It’s that time of the year for Easter eggs and chocolate bunnies and baskets stuffed with goodies. My wife, Cindy, and I are too old for finding Easter eggs and our nest has been empty for a quite a while now.
But Chocolate Easter Bunnies?
Yeah, we got that.
Okay, they’re not really chocolate and not really bunnies. They’re rabbits, marsh rabbits to be exact, and we consider it a treat whenever one hops into our backyard and nibbles away at the weeds. We didn’t always have a family of chocolate-colored Easter-Bunnies mowing the backyard grass, no. Strangely, it all began with a hurricane and a tornado.
Remember Hurricane Dorian back in 2019? Cindy and I worked the Pet Friendly Animal Shelter during that storm because this is just one of the many services that the Flagler Humane Society provides for our community of pets.
When we returned home after the storm, we realized that a twister had touched down behind our house, toppling a significantly sized pine tree, root-ball and all. A large pit gaped where the tree used to stand, overhung now by the snaggle roots of the sidelong tree. I marveled at what a magnificent warren this would make for one of our neighborhood critters and a certain Marsh Rabbit concurred.
We were rocking in our Adirondacks out on the Lanai one early evening when Cindy pointed out the screen towards a little furball in the yard.
“Look, it’s a bunny!”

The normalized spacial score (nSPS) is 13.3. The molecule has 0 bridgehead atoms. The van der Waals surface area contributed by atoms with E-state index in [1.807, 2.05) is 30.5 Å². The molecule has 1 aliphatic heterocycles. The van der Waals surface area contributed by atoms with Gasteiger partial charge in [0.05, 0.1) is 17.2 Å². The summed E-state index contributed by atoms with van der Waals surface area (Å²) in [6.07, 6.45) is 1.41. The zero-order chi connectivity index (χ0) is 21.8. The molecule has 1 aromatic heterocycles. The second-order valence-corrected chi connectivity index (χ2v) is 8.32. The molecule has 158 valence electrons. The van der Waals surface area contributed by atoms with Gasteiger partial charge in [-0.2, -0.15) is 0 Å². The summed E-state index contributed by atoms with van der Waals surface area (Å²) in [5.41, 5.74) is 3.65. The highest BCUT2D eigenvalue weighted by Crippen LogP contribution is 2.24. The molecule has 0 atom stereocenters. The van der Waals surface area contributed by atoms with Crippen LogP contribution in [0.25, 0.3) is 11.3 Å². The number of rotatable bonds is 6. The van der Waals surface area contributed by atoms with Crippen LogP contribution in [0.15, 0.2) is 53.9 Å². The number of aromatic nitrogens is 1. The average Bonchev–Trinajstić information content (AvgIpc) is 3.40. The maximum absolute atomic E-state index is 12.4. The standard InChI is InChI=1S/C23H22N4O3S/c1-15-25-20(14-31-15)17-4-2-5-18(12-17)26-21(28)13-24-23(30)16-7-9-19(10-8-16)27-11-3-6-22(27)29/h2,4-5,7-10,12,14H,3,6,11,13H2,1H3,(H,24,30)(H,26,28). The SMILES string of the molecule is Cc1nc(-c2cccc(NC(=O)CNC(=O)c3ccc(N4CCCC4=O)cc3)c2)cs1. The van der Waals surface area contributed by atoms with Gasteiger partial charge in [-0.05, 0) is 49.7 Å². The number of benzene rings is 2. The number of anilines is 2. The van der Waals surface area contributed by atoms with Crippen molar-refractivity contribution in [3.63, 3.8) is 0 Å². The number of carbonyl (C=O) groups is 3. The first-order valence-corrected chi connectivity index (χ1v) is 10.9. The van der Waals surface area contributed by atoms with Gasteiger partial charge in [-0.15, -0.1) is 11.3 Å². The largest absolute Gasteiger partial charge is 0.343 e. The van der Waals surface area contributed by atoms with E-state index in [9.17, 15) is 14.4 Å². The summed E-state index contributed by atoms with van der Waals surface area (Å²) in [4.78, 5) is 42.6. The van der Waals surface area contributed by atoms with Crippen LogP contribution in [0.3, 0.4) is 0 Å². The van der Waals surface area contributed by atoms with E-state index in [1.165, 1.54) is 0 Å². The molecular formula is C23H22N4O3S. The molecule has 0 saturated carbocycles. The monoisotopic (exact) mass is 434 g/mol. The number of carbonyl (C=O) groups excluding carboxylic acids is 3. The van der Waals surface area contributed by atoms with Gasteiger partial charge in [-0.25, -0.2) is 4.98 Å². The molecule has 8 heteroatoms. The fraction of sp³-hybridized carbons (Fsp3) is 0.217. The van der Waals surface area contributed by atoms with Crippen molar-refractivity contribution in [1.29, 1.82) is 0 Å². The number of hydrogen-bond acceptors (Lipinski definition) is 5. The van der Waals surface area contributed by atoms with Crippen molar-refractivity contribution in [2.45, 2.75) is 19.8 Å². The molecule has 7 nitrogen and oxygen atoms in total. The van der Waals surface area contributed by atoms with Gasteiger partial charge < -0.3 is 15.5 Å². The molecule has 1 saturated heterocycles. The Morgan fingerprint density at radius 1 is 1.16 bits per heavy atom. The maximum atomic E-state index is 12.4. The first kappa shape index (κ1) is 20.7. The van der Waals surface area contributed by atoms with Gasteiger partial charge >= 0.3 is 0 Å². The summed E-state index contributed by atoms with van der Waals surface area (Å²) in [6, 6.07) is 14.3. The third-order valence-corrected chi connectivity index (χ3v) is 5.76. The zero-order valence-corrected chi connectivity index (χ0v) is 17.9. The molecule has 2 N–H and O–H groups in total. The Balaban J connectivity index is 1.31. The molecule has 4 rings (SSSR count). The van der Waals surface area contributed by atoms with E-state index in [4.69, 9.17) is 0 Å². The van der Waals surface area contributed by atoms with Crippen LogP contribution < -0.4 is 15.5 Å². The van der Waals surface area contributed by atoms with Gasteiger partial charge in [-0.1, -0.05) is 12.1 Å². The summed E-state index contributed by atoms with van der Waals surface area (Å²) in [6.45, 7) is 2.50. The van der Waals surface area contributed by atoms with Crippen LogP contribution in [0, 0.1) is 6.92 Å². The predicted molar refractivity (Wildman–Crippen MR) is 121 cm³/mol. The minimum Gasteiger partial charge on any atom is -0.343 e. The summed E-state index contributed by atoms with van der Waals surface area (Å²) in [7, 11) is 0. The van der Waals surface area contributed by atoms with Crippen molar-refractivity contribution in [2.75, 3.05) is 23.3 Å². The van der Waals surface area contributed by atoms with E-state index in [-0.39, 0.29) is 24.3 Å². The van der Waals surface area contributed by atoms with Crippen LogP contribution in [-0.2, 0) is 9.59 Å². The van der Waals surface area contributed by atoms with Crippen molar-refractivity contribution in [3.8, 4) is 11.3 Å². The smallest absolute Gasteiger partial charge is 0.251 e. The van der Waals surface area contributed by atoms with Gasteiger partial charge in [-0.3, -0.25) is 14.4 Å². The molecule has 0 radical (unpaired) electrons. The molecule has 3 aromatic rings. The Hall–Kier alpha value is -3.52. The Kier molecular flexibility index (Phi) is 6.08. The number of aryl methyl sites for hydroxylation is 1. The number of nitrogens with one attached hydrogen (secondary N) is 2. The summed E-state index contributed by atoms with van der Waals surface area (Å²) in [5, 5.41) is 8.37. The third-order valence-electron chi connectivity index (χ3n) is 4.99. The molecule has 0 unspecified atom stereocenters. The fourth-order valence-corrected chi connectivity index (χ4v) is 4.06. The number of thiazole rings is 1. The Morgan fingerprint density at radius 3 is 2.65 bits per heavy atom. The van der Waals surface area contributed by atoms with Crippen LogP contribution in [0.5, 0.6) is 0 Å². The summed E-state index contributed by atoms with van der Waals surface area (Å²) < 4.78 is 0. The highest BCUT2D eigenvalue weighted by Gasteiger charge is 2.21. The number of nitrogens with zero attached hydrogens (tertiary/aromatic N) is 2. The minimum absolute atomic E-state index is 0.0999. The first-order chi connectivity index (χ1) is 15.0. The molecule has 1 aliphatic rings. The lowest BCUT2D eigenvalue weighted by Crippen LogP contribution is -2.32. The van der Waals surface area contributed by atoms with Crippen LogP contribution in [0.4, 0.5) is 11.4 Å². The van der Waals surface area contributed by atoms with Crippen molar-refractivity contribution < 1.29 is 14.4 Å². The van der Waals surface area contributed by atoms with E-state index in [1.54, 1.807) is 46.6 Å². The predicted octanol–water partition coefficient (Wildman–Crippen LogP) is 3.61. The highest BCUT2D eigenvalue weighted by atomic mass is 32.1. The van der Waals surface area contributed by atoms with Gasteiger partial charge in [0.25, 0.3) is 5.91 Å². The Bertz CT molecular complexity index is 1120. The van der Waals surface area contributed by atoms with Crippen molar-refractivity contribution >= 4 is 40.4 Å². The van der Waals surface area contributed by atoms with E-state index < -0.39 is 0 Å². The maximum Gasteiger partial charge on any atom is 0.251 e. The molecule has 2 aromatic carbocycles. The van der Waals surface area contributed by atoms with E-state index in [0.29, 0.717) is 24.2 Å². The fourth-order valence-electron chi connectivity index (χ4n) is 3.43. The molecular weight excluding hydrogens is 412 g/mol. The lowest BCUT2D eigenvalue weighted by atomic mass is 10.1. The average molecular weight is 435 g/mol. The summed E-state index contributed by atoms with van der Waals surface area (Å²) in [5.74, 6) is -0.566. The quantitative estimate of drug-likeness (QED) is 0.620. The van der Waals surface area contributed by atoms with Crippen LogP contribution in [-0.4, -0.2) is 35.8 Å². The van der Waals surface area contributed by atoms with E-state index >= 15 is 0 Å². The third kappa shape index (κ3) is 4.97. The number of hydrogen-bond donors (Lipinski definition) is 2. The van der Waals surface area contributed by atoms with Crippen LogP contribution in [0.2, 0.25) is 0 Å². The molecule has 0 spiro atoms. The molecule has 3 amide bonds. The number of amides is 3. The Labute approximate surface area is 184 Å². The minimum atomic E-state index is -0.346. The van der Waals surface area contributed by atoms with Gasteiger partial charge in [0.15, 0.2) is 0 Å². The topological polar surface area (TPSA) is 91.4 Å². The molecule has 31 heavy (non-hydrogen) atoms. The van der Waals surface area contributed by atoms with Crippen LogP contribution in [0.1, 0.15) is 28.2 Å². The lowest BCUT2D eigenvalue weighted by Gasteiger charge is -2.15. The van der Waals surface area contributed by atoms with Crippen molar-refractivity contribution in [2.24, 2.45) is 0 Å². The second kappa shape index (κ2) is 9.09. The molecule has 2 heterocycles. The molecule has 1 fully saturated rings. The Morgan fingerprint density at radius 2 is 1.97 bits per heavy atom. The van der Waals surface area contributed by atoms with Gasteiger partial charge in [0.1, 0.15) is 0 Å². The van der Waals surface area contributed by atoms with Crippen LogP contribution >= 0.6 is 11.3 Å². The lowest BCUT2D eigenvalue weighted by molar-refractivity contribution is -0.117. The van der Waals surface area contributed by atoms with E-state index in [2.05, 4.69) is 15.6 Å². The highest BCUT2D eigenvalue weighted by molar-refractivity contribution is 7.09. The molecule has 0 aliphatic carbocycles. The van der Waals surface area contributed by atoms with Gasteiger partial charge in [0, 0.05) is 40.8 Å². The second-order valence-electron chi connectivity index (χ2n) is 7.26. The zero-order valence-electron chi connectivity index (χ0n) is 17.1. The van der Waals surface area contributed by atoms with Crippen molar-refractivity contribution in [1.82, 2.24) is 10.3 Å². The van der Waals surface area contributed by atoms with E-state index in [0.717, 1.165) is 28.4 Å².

Sure enough, the little critter tugged green things out of our lawn and nibbled incessantly, leafy foliage dangling from furry lips.
In her usual spontaneity, Cindy dubbed her with a moniker.
"She looks like a little Chocolate Easter Bunny so I’ll call her Bon-Bon.”
Marsh rabbits live near freshwater marshes as they’re avid swimmers always ready to dive into the water to escape predators. They have cottontails plus short, rounded ears and small feet.
Mama-Kazi, our daredevil squirrel from a previous story, gaped at this huge beast in obvious disbelief, wondering how this particular squirrel managed to grow so large. She tip-toed toward the super-sized squirrel but, unfazed, Bon-Bon kept chewing.
The stare-down lasted a good five minutes, neither one yielding. Finally, Bon-Bon darted off, bounded around the end of our backyard lattice and disappeared into the preserve. We thought that was the end but no, Bon-Bon appeared the next day at dusk, nibbling away at whatever was delectable back there.
“We need to make a doorway for her,” my wife announced.
And when she says we she really means me and the next thing I know, I’m saw-cutting a rabbit hole for our little chocolate bunny to come and go.
Bon-Bon has become a fixture in our yard and it tickles us whenever she makes an appearance. She does not like the grass mowed too short nor too high because then our marsh grass loses its appeal. Eventually, I found the sweet spot on the lawnmower that keeps the grassy weeds at just the right chew-height.
A few months later, another rabbit showed up quite unexpectedly. This one was a fraction of the size of Bon-Bon, sort of Mama-Kazi sized, obviously a juvenile, and more earth-toned in coloring.
You see, breeding can occur at any time with these promiscuous little cottontails.
And, yes, Cindy immediately dubbed a name for this one, too.
“Look, it’s Won-Ton!”
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